The Gestural Communication of Apes and Monkeys is an intriguing compilation of naturalistic and experimental research conducted over the course of 20 years on gestural communication in primates, as well as a comparison to what is known about the vocal communication of nonhuman primates. The editors also make systematic comparisons to the gestural communication of prelinguistic and just-linguistic human children. An enlightening exploration unfolds into what may represent the starting point for the evolution of human communication and language.
This especially significant read is organized into nine chapters that discuss:
*the gestural repertoire of chimpanzees;
*gestures in orangutans, subadult gorillas, and siamangs;
*gestural communication in Barbary macaques; and
*a comparison of the gestures of apes and monkeys.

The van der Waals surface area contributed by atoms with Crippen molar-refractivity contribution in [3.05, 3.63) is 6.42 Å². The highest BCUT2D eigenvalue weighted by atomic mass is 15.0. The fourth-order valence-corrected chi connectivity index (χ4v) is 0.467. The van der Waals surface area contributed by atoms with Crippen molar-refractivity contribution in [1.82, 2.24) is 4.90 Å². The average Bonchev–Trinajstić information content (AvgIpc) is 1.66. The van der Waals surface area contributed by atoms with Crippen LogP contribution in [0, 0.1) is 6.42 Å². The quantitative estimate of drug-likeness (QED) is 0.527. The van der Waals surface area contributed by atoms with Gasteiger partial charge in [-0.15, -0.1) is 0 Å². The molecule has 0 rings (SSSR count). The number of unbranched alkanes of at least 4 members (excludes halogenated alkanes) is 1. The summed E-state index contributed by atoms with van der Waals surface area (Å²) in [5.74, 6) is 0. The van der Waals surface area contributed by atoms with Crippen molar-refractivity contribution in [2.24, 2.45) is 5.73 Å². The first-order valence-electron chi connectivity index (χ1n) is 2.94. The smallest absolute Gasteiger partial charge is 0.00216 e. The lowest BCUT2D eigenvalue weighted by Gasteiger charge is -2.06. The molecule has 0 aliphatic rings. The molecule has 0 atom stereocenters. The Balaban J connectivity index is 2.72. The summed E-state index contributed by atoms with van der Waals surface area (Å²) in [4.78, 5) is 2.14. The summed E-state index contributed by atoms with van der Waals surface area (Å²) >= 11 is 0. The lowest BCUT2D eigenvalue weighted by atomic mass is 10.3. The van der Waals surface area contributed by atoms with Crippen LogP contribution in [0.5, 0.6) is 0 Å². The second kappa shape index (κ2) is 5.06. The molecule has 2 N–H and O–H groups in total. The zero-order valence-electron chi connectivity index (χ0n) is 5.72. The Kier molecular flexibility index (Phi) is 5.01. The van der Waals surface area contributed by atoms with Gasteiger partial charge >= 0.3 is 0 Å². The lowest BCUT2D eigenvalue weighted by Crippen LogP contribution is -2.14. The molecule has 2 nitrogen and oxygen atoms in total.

This book will appeal to psychologists, anthropologists, and linguists interested in the evolutionary origins of language and/or gestures, as well as to all primatologists. A CD insert offers video of gestures for each of the species.
Table of Contents
Contents: M. Tomasello, J. Call, Introduction: Intentional Communication in Nonhuman Primates. J. Call, M. Tomasello, The Gestural Repertoire of Chimpanzees (Pan troglodytes). S. Pika, Gestures in Subadult Bonobos (Pan paniscus). K. Liebal, Gestures in Orangutans (Pongo pygmaeus). S. Pika, Gestures in Subadult Gorillas (Gorilla gorilla). K. Liebal, Gestures in Siamangs (Symphalangus syndactylus). N. Hesler, J. Fischer, Gestural Communication in Barbary Macaques (Macaca sylvanus): An Overview. J. Call, M. Tomasello, Comparing the Gestures of Apes and Monkeys. M. Tomasello, J. Call, Ape Gestures and the Origins of Language.
"This is an edited volume of excellent quality that will make an important contribution to research on primate gestures and the evolution of language. All chapters are very well written and well integrated in terms of both structure and content."
The University of Chicago